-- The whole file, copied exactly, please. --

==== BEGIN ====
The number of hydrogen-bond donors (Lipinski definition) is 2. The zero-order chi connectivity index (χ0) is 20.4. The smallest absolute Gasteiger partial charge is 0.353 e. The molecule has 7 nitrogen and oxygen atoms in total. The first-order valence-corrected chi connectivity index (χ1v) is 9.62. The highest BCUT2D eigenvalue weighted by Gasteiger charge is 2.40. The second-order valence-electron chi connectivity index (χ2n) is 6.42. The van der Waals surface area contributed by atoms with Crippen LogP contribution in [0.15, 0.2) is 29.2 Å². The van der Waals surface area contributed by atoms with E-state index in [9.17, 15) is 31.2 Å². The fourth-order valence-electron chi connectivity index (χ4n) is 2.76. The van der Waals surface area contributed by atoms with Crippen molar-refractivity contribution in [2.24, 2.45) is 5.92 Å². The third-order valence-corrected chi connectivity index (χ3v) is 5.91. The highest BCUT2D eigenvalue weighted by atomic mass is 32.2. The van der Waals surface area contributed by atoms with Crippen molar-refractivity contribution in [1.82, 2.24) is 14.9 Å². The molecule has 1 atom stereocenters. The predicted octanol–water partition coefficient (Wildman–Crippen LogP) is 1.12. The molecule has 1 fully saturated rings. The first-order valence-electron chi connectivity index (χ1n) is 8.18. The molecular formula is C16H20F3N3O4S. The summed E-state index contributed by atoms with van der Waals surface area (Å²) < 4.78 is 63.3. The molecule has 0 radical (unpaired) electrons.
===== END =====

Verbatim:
The number of hydrogen-bond donors (Lipinski definition) is 2. The zero-order chi connectivity index (χ0) is 20.4. The smallest absolute Gasteiger partial charge is 0.353 e. The molecule has 7 nitrogen and oxygen atoms in total. The first-order valence-corrected chi connectivity index (χ1v) is 9.62. The highest BCUT2D eigenvalue weighted by Gasteiger charge is 2.40. The second-order valence-electron chi connectivity index (χ2n) is 6.42. The van der Waals surface area contributed by atoms with Crippen LogP contribution in [0.15, 0.2) is 29.2 Å². The van der Waals surface area contributed by atoms with E-state index in [9.17, 15) is 31.2 Å². The fourth-order valence-electron chi connectivity index (χ4n) is 2.76. The van der Waals surface area contributed by atoms with Crippen molar-refractivity contribution in [2.24, 2.45) is 5.92 Å². The third-order valence-corrected chi connectivity index (χ3v) is 5.91. The highest BCUT2D eigenvalue weighted by atomic mass is 32.2. The van der Waals surface area contributed by atoms with Crippen molar-refractivity contribution in [1.82, 2.24) is 14.9 Å². The molecule has 1 atom stereocenters. The predicted octanol–water partition coefficient (Wildman–Crippen LogP) is 1.12. The molecule has 1 fully saturated rings. The first-order valence-electron chi connectivity index (χ1n) is 8.18. The molecular formula is C16H20F3N3O4S. The summed E-state index contributed by atoms with van der Waals surface area (Å²) < 4.78 is 63.3. The molecule has 0 radical (unpaired) electrons.